The main obligations of the security principle are to keep personal information safe when it is in use and to dispose of it securely when you are finished with it. You are probably already doing this.
- Have secure computer passwords and lockable filing cabinets.
- Check an individual's identity when they ask for access to the personal information you hold about them.
- Keep personal information away from those who do not need to see it - staff as well as customers.
- Destroy information securely. Do not dump it in a street bin.
- Raise security awareness with your staff. Review procedures from time to time.
Information Sheet 6-2002 Security and Personal Information has more tips for security compliance and is available from the Office website.
NPP 5 Openness - giving information about the way you handle personal information
The main obligation of the openness principle is to have ready, in a document, some information about the way you handle personal information in your small business and to give more details if you are asked.
The following information about your small business in a document would be a good start:
- your small business is bound by the NPPs or a privacy code; or
- any exemptions under the Privacy Act that apply to the personal information your small business handles; and
- that an individual can get more information about how your small business manages the personal information if they ask.
Giving more information about personal information management
You could be asked, for example, for more details about security, or services you may contract out or how to get access to information. It will depend on what the individual wants to know.
- You can give this information verbally or in writing.
- It's alright to say you don't know if someone asks you a tricky question about the way you handle personal information but you will need to find out about it and tell them.
NPP 6 Access and correction - inspecting personal information and making corrections
The main obligations of this principle are to: give individuals access to all the personal information you hold about them unless an exception applies; take steps to correct the information if it is wrong or give the individual reasons why you can''t; if an individual asks, attach a statement saying they disagree with the information.
Don''t overcharge individuals when giving access and don''t charge for making a request for access.
- Make sure you are using the health and safety, legal obligation or business needs exceptions correctly before you say no to a request for access.
- Check the identity of the individual asking for access to the personal information you hold about them.
- The principle doesn't prevent you making notes in your customer record, just be aware that your customer can have access to ALL the information you hold about them, even those 'off-the-cuff' notes about difficult customers.
- Access can be given in different ways, including photocopies, letting the person take notes and printouts or emails of electronic information.
- Correct poor quality information as soon as possible.
Information Sheet 4-2001 Access and Correction has more information about what may affect access, ways of giving access and how to respond if someone asks for access.
Information Sheet 5-2001 Access and the Use of Intermediaries gives more information about using another person to give access.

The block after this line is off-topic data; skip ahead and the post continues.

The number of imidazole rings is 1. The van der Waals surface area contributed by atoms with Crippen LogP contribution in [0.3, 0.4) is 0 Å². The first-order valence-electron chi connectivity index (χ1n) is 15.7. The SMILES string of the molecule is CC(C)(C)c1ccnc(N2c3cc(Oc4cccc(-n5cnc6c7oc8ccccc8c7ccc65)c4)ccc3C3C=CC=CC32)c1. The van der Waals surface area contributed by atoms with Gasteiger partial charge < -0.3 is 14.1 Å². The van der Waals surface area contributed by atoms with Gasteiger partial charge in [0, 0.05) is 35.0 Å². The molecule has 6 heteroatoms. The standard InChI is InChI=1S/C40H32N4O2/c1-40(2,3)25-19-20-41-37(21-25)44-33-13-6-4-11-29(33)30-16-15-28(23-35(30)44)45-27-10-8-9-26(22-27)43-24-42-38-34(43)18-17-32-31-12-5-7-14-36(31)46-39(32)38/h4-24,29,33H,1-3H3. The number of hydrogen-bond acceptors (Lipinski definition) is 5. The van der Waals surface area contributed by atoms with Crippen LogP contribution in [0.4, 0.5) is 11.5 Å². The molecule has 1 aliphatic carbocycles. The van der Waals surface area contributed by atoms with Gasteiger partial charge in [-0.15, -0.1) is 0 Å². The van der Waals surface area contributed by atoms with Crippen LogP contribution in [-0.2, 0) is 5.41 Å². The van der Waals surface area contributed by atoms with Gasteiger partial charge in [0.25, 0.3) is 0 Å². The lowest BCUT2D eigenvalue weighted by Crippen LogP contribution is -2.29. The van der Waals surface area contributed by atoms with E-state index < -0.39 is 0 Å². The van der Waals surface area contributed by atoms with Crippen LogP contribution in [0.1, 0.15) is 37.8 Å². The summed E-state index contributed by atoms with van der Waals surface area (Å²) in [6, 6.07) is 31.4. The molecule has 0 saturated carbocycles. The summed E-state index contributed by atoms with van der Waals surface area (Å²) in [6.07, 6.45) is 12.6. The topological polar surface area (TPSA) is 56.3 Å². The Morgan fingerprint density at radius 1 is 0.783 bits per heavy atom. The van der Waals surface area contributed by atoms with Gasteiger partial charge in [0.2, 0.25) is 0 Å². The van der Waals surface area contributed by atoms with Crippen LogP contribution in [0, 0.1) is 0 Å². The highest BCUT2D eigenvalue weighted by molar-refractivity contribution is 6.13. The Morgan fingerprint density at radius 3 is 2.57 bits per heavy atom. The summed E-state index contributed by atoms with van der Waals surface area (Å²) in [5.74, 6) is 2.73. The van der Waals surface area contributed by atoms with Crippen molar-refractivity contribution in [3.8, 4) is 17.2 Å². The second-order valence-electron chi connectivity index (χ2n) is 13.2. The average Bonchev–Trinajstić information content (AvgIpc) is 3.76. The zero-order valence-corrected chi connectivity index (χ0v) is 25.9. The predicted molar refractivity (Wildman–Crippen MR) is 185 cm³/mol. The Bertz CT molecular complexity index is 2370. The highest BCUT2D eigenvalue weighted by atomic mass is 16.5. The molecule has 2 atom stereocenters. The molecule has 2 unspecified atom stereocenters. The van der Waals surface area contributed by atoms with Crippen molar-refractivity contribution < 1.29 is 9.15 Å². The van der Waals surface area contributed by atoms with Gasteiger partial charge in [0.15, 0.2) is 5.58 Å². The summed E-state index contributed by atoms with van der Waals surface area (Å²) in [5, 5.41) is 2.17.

Both these information sheets can be found at the Office website www.privacy.gov.au.
NPP 7 Identifiers - limits the way Commonwealth identifiers can be Handled
The main obligations in this principle are to only adopt, use or disclose a Commonwealth identifier such as a Medicare, Veteran''s Affairs or passport number in limited circumstances. There may be some special health, safety, legal or law enforcement reasons which allow you to use or disclose Commonwealth identifiers.
An individual''s name or ABN number is not an identifier.
- The NPPs do not stop you looking at documents that include Commonwealth identifiers such as passports, Centrelink or Medicare cards to establish the identity of a person, but you cannot use or disclose the number unless the special reasons apply.
NPP 9 Transborder Dataflows - sending personal information overseas
The main obligation in this principle is to make sure that personal information transferred overseas is protected, as far as possible, in the way it is protected in Australia.
- If you are not sure that the country to which you are sending the personal information has similar privacy protection to Australia you may want to get legal advice.
- If in doubt, get consent to the transfer of personal information overseas at the time you collect information.
See below for a summary of the NPPs. This is a summary only of the ten NPPs and not a full text of the obligations. A full statement of the NPPs is available on our website or by contacting our Office.
NPP 8 Anonymity
- If it is lawful and practicable to do so, give people the option of interacting anonymously with you.
- Only collect personal information that is necessary for your functions or activities.
- Use fair and lawful ways to collect personal information.
- Collect personal information directly from an individual if it is reasonable and practicable to do so.
- At the time you collect personal information or as soon as practicable afterwards, take reasonable steps to make an individual aware of:
- why you are collecting information about them;
- who else you might give it to; and
- other specified matters.
- Take reasonable steps to ensure the individual is aware of this information even if you have collected it from someone else.
NPP 10 Sensitive information